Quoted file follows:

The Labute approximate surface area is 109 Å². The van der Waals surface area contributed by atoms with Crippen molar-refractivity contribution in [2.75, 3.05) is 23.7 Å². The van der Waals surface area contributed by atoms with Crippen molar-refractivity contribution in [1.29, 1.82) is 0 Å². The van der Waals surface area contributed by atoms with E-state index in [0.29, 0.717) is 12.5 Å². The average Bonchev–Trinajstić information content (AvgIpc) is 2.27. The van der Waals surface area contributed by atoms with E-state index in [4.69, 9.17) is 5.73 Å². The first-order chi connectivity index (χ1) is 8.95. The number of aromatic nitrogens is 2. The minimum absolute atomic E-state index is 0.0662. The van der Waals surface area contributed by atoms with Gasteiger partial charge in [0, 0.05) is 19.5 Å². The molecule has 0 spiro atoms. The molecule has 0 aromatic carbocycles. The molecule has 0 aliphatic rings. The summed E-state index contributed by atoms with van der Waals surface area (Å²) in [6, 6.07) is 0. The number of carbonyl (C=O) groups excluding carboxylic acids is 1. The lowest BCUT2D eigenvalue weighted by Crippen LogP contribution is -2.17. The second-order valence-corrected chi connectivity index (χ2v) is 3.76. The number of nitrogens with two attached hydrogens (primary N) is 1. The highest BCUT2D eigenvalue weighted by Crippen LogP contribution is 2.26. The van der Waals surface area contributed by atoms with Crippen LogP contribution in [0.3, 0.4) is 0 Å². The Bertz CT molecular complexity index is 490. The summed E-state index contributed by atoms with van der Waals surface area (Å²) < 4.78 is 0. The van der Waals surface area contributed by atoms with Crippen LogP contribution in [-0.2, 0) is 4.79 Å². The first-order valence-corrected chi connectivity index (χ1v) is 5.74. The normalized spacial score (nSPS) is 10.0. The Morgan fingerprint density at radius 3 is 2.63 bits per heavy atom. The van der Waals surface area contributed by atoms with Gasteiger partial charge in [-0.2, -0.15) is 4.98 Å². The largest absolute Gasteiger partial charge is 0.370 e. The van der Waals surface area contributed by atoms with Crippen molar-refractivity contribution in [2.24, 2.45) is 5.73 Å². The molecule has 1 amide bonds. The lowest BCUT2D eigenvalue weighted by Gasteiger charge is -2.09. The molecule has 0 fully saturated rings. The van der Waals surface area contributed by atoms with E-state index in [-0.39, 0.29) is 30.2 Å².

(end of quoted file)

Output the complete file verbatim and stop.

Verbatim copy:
The Labute approximate surface area is 109 Å². The van der Waals surface area contributed by atoms with Crippen molar-refractivity contribution in [2.75, 3.05) is 23.7 Å². The van der Waals surface area contributed by atoms with Crippen molar-refractivity contribution in [1.29, 1.82) is 0 Å². The van der Waals surface area contributed by atoms with E-state index in [0.29, 0.717) is 12.5 Å². The average Bonchev–Trinajstić information content (AvgIpc) is 2.27. The van der Waals surface area contributed by atoms with E-state index in [4.69, 9.17) is 5.73 Å². The first-order chi connectivity index (χ1) is 8.95. The number of aromatic nitrogens is 2. The minimum absolute atomic E-state index is 0.0662. The van der Waals surface area contributed by atoms with Gasteiger partial charge in [0, 0.05) is 19.5 Å². The molecule has 0 spiro atoms. The molecule has 0 aromatic carbocycles. The molecule has 0 aliphatic rings. The summed E-state index contributed by atoms with van der Waals surface area (Å²) in [6, 6.07) is 0. The number of carbonyl (C=O) groups excluding carboxylic acids is 1. The lowest BCUT2D eigenvalue weighted by Crippen LogP contribution is -2.17. The second-order valence-corrected chi connectivity index (χ2v) is 3.76. The number of nitrogens with two attached hydrogens (primary N) is 1. The highest BCUT2D eigenvalue weighted by Crippen LogP contribution is 2.26. The van der Waals surface area contributed by atoms with Crippen LogP contribution in [0.3, 0.4) is 0 Å². The Bertz CT molecular complexity index is 490. The summed E-state index contributed by atoms with van der Waals surface area (Å²) < 4.78 is 0. The van der Waals surface area contributed by atoms with Crippen LogP contribution in [-0.2, 0) is 4.79 Å². The first-order valence-corrected chi connectivity index (χ1v) is 5.74. The normalized spacial score (nSPS) is 10.0. The Morgan fingerprint density at radius 3 is 2.63 bits per heavy atom. The van der Waals surface area contributed by atoms with Gasteiger partial charge in [-0.2, -0.15) is 4.98 Å². The largest absolute Gasteiger partial charge is 0.370 e. The van der Waals surface area contributed by atoms with Crippen molar-refractivity contribution in [2.24, 2.45) is 5.73 Å². The molecule has 1 amide bonds. The lowest BCUT2D eigenvalue weighted by Gasteiger charge is -2.09. The molecule has 0 fully saturated rings. The van der Waals surface area contributed by atoms with E-state index in [-0.39, 0.29) is 30.2 Å².